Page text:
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Vermeer: eye and brain

Vermeer’s Camera Obscura

Vermeer, that amazing Dutch artist of the 17th century, may have used the Camera Obscura to create some of his exquisitely painted images of Dutch interiors with figures and still life. A great artist using a camera? Copying or tracing? Only for the child, the amateur or the incompetent, surely?

Leaving school in the 1950’s I went to art school and trained to be an Art teacher–four years in Art practice and one in education at the uni in those days!  We spent 4 years learning to draw, design, illustrate,print, paint or whatever. Students attended night classes as well as during the day: what mattered was to put in the miles required to develop a high level of skill in various art disciplines and some unique form of expression.

Copying from mechanical images of any kind was considered to be cheating…it just wasn’t done….ever! We drew from life or from Greek casts… But times have changed in the production of art. The idea that Vermeer could have used the camera obscura to trace the broad outlines of the elements in his paintings had never crossed my mind and I cannot recall art historians discussing it.

However since looking at Steadman’s book I am convinced that Vermeer used the camera wholesale. He already possessed amazing drawing skills. He used light and shade in the interiors of houses to illuminate the space, the people and their everyday objects. His subjects are so well observed and intelligently placed within the rectangle. He builds the picture to allow for his rendering of space through use of light and shade, the converging lines of the floor tiles, placement of objects partly obscuring one another and size differences.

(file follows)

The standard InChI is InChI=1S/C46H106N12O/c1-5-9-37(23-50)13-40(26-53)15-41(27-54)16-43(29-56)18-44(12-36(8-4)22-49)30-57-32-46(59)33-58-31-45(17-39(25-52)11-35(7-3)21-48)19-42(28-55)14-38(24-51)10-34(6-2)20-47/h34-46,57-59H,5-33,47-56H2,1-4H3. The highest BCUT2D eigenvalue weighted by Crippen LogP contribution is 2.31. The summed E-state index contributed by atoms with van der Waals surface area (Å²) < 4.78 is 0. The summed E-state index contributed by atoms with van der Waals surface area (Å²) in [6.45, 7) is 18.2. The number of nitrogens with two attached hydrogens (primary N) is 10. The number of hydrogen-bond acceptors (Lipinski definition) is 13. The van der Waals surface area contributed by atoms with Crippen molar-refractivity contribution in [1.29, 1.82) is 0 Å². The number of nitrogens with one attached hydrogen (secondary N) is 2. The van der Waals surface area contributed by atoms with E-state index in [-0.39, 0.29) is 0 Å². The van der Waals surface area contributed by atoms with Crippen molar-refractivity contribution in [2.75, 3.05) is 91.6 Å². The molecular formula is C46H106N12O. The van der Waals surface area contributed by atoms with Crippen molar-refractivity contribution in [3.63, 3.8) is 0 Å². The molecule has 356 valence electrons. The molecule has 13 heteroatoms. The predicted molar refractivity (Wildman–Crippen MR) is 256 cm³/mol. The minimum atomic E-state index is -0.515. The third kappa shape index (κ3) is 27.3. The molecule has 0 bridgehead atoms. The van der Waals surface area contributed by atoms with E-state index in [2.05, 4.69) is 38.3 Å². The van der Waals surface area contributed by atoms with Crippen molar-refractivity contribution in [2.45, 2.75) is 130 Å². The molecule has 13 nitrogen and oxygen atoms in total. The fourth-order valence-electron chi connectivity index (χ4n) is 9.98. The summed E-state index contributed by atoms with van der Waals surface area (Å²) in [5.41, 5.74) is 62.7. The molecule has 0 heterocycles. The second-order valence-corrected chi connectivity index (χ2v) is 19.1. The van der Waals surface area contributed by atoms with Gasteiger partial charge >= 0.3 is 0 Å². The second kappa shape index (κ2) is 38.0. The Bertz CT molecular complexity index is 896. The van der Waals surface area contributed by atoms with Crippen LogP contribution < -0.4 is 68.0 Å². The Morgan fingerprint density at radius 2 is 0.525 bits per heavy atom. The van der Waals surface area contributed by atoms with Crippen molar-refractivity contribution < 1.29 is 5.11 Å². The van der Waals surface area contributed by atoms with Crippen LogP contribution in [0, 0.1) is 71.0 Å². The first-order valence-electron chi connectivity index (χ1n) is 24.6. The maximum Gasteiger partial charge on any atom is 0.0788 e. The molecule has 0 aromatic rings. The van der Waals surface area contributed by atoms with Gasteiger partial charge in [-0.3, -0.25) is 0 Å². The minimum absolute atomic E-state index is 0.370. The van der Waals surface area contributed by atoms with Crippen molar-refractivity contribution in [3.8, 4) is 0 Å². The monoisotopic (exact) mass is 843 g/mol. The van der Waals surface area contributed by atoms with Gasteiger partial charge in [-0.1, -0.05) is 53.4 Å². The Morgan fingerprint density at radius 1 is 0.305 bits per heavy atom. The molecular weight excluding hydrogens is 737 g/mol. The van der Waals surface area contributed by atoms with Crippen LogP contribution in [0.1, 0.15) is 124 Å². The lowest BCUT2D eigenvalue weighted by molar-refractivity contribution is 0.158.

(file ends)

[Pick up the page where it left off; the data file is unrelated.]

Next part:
The Camera and the Artist

The camera obscura (a type of pinhole camera) acts in the same way as in the eye: as light falls on the retina or the artist’s screen the image is upside down.

The Brain and the Eye

However, the eye is an outgrowth of the brain. Not only do you see the image on your retina the right way up,  the brain  adjusts size, distance, movement and many other things.

The camera and the eye

In real life our brain maintains constancy of size. We don’t ever experience the apple getting bigger than the man’s head (below), only the camera does that.
The camera does not adjust for size: the brain does

Painting by Kirstine Sadler

You can tell when a portrait artist works from photographs because they get the sizes wrong. The parts of the body that are nearest to the camera lens are enlarged. Look at the sizes of the two feet in this painting. A very beautiful painting, well constructed but it is not as we experience it psychologically.

Australian artist Megan Roodenrys’ model (below) is seated with his forearm hooked round his knee and nearest to the camera. The camera optics have been used rather than the eye and brain system. The lower arm appears oversize relative to the face,  not quite as extreme as the man holding the apple, (above) but obviously worked from a photograph. What is interesting is that as you keep looking the arm seems to become even bigger. As onlookers we gradually become desensitised to these differences.

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Painting by Megan Roodenrys

2 Comments leave one →
  1. August 5, 2013 1:42 pm

    Have a look at my website to see how Vermeer could have transferred projections directly from a camera obscura to a canvas.
    There is strong feeling in the art historical community about whether or not Vermeer might have used this device.
    In my view the use of the camera does not diminish the brilliance of Vermeer.
    (See also the remarks by Martin Kemp in his book ‘Science and Art’)

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